Is there a good (accepted) method for "fixing" the cycle time within an HTML5 canvas game implementation?

The game that I have been working on runs far quicker in Google Chrome than in other browsers such as Firefox, Opera, or IE9. To be honest, it kind of reminds me of running a game from the early 90's on a brand new machine.


3 Answers 3


It sounds like you're looking for framerate-independent animation. If you're using a faster machine and your animations hang around for a certain number of frames, they'll appear to be moving faster. If your animations however are set to last for a certain number of milliseconds (framerate independent) then everything should appear the same on each machine.

There are exceptions to this, such as if the machine is very slow and the cycle time is longer than the expected duration of more than one frame in the animation, you may need to skip frames which can make things look not so nice.

Some searching revealed this example. Of note is the prototype for the Animation class, where the update function takes a time delta since the previous frame.

This framerate independent approach should be applied to all other concepts in the game as well such as character movement. Consider your standard walking speed to be in terms of pixels (at the current resolution) per second rather than pixels per frame.

  • \$\begingroup\$ +1000 for the link...that looks like exactly what i need \$\endgroup\$
    – erik
    Aug 26, 2011 at 15:41
  • \$\begingroup\$ The other common option in game development is to limit frameframe. This has the effect of the game never running faster than your intended speed, but on slower machines, it can run slower than your intended speed. Sometimes that is better than skipping frames. Regardless, be careful not to mix the two techniques. That is a common mistake made by those developing games in Flash, and can make a game either far easier, or impossible if the game "lags". \$\endgroup\$ Aug 26, 2011 at 17:29
  • 1
    \$\begingroup\$ @Kevin good point, and for the sake of completeness I'd like to add that if somebody is using setTimeout or setInterval for their timing, the functions don't guarantee to execute at the time you want and can be a few milliseconds out. It's best to record the time of the last frame and check the difference when your update function gets executed, regardless of how many milliseconds you asked to sleep for. A good article can be found here. \$\endgroup\$ Aug 26, 2011 at 17:55

For many games I recommend implementing game logic that updates in fixed time intervals. When updating your game, measure how much time has elapsed and then run as many game ticks as needed to update your game state to the current time.

pseudo code:

var gameSimulatedTime = 0;
var tickTime = 1000/60; // game logic runs at 60 ticks per second
update() {
    var newWallTime = (new Date()).getTime();
    var deltaTime = newWallTime - gameSimulatedTime;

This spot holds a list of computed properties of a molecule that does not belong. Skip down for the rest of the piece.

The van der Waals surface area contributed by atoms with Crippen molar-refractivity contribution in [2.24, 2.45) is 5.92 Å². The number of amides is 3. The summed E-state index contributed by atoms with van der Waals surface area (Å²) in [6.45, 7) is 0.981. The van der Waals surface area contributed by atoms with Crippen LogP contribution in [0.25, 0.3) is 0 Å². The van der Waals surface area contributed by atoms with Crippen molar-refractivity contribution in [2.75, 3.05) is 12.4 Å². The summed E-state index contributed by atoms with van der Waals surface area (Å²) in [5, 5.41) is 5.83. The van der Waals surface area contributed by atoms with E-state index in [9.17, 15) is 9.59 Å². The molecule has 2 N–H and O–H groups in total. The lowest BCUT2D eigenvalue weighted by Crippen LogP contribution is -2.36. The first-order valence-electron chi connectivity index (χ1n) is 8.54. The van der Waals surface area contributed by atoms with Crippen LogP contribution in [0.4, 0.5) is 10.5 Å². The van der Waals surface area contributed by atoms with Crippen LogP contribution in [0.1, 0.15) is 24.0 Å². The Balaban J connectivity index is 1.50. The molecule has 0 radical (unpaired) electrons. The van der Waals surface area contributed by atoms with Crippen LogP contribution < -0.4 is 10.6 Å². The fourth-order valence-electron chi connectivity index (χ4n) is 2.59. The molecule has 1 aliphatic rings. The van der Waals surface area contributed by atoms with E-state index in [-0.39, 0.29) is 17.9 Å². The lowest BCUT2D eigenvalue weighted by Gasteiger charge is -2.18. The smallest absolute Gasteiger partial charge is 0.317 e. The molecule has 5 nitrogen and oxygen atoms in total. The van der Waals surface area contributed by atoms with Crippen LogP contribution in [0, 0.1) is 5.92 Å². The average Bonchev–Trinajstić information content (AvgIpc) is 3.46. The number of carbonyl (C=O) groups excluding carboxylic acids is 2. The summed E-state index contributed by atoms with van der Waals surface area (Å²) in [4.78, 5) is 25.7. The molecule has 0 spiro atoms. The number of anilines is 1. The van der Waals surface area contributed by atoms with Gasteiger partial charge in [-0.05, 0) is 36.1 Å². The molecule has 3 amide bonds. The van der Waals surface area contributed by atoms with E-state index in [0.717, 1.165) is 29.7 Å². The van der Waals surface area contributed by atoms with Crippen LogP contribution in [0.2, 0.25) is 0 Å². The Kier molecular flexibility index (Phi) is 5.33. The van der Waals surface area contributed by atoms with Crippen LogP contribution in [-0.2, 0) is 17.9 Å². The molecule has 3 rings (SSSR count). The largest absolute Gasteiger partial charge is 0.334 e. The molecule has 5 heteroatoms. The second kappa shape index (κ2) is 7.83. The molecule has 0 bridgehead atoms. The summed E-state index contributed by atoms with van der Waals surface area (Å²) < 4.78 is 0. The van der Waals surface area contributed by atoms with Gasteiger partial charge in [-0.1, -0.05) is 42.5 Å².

if (deltaTime > 1000) // If over 1 second has elapsed, ignore and only update 1 frame.
        gameSimulatedTime = newWallTime-1;

    while (gameSimulatedTime < newWallTime) {
      gameSimulatedTime += tickTime;


  • If you browse away and come back, and or have very low frame rate, the logic squelches the huge update and just updates one frame.
  • Game time is never lost.. If wall time has progressed for 1.5 ticks worth of time and then another 1.5 ticks worth the logic will correctly update the game for 3 ticks.


  • Even at low frame rates the game will update deterministically
  • Some game logic is easier to implement in a simple "one step at a time" manner, instead of dealing with e.g. 17.490823ms of elapsed time.


  • Game logic may be run many times over each visual frame. If computation is expensive (e.g. A* pathfinding) it may be preferable to update only once and provide the amount of time that should be accounted for.
  • The discrete updates can cause beat patterns if e.g. the visual update is running at 45fps and game logic at 60fps. The game logic would update one tick, two ticks, one tick, two ticks, ... for each visual frame. In practice this often isn't that perceptible. Based on how expensive your update logic is, you can make the tickTime very small and greatly reduce this, e.g. tickTime = 1000/120 or even 1000/240.

If these Cons are real issues for your game, then move to more complicated update methods.


In: http://github.com/j03m/trafficcone (an html5 game engine I wrote) the way I approached was to use requestAnimationFrame but then also allow each sprite frame to have a speed attached to it in milliseconds. So, what you can do there is defined frame by frame the speed (so, if certain movements were to seem explosive and then slow down you can do that as well). From there, the engine tracks the last time the frame changed and handles it accordingly and uniformly.

Docs are still a little rough, but there are some usable/runnable examples. The Sprite.js and Frame.js classes might serve as good examples.

One thing I didn't do was apply this to movement :-/ where you have the same issue. Things flying around the screen on chrome but lagging on iOS. Will add that in next release.


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